an author looking over an alien landscape.
Model design by Helen E. Davis

Damon Knight is so rich a subject for discussion that even assembling a complete set of simple facts is difficult. Almost all of his major work is in print, and his novels are available electronically for less than a dollar a volume if you own a suitable device. His final, nonfiction, book, Will the Real Hieronymus Bosche Please Stand Up? is available at

But it is as critic, editor, and teacher that Knight may have had his greatest impact on speculative fiction, doing everything from writing reviews -- for which he won a Hugo in 1956 -- to being the cofounder of the Milford Writers' Conference along with his wife, Kate Wilhelm.

In 1965 Knight sent out a notice he was starting the Science Fiction Writers of America, and anyone who wished to join should send three dollars for the first year's dues. He was not the first to try and organize SF writers, but he was the one who succeeded.

Lloyd Biggle, then Secretary-Treasurer of the organization, suggested they might produce a book to sell and build up the treasury. They did, and the advance was so handsome they felt they could throw a posh event to celebrate their new award and winning authors. Biggle and Knight's wives combined their talents to design an award. Two locations, one in New York and the other in California, were booked and the whole affair went off in great style.

Except that when they tallied their bills they found their splendid trophies and fine dinners had cost them more than the advance for the first Nebula anthology. Fortunately this did not deter them, and thirty-seven year later, the Nebulas are still going strong, as is SFWA, now the Science Fiction and Fantasy Writers of America.

It all seems a long time ago and yet only yesterday, depending on whether you count years or familiar books. It says something that all of the Nebula-winning novels are almost always in print, a continuous commercial successes.

So what were the first winners? The answer tells us a great deal. Harlan Ellison won the first short story award for 'Repent, Harlequin,' Said the Ticktockman, the struggle of a nonconformist in a society where wasting time is so vile a crime that what is wasted is subtracted from the person's life span.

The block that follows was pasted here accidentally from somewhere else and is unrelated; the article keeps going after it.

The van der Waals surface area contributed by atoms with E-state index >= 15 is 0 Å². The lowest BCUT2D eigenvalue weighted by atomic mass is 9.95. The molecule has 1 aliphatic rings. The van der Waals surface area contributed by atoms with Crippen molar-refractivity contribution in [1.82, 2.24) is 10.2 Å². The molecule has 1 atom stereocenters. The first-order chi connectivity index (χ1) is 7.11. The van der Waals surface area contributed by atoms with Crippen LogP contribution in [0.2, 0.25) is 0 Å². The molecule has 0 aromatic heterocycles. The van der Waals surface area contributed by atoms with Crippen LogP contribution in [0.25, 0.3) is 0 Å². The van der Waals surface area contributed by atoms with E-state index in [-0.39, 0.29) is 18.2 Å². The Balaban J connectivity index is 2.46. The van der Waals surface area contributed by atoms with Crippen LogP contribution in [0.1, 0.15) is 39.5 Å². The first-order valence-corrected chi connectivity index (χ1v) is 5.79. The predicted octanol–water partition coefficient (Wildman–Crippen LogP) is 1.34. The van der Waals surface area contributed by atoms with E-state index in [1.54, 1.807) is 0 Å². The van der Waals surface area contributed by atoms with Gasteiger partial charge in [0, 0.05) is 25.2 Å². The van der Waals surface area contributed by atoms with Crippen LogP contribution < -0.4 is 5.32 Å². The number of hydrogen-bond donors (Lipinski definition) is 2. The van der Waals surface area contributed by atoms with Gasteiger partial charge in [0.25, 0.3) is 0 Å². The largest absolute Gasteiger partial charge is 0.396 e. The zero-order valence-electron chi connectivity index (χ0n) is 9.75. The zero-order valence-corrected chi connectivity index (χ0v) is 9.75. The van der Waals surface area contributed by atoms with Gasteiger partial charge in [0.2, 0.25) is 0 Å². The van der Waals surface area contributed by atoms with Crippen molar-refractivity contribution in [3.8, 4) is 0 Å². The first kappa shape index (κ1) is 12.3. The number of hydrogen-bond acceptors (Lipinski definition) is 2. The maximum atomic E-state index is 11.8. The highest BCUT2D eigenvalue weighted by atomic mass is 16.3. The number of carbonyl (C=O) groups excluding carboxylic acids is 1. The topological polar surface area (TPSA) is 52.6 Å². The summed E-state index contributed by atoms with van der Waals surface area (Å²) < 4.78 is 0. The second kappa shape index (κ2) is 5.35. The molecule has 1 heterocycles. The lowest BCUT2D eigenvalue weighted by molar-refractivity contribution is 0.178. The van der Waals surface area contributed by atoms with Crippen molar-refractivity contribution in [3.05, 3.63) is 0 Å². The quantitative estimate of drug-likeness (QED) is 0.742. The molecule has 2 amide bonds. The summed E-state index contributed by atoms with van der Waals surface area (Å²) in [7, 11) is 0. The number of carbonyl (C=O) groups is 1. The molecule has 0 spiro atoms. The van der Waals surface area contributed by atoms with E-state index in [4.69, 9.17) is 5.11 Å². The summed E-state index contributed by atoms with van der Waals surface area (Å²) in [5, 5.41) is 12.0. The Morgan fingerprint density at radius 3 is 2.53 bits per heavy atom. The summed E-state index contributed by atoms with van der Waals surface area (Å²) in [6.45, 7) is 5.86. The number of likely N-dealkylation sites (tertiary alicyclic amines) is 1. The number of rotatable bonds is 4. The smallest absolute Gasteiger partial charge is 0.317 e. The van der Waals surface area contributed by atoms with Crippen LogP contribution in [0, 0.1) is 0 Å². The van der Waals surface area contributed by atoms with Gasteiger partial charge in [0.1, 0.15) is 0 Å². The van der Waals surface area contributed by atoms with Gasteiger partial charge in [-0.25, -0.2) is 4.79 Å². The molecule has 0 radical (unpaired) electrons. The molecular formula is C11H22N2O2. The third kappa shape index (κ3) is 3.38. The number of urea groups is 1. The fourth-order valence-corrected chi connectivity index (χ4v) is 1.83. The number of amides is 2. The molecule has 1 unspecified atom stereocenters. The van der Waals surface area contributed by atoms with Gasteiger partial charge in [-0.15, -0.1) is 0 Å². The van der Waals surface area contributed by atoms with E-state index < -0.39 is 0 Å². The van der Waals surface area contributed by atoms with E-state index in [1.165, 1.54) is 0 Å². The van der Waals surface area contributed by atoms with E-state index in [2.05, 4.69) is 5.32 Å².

Roger Zelazny won the novelette award for The Doors of His Face, the Lamps of His Mouth, a Moby Dick of a story set on Venus when it was still a water world.

He then tied for novella with Brain Aldiss -- who flew from England for the New York Ceremony. Zelazny's winner was He Who Shapes, about a psychiatrist who treats his patients in a virtual world and loses his own grip on reality. Aldiss' winner was The Saliva Tree, which tells of an English farm whose people must grasp the nature of an alien menace before it grasps them.

The novel winner opens, "A beginning is the time for taking care that the balances are correct. This every sister of the Bene Gesserit knows. To begin your study of the life of Muad'Dib, then take care that you first place him in his time: born in the 57th year of the Padishah Emperor, Shaddam IV. And take the most special care that you locate Muad'Dib in his place: the planet Arrakis. Do not be deceived by the fact that he was born on Caladan and lived his first fifteen years there. Arrakis, the planet known as Dune, is forever his place. --From "Manual of Muad'Dib" by the Princess Irulan."

Dune: novel, novel series -- with yet another book out this year by Frank Herbert's son and a co-author -- David Lynch movie, and a Sci-Fi Channel mini-series which is still going strong. And so are the organizations that Knight helped found.

(Freely edited and adapted from Catherine Mintz' speech given at The Second Annual Nebula Event in Philadelphia, April 26, 2002.)

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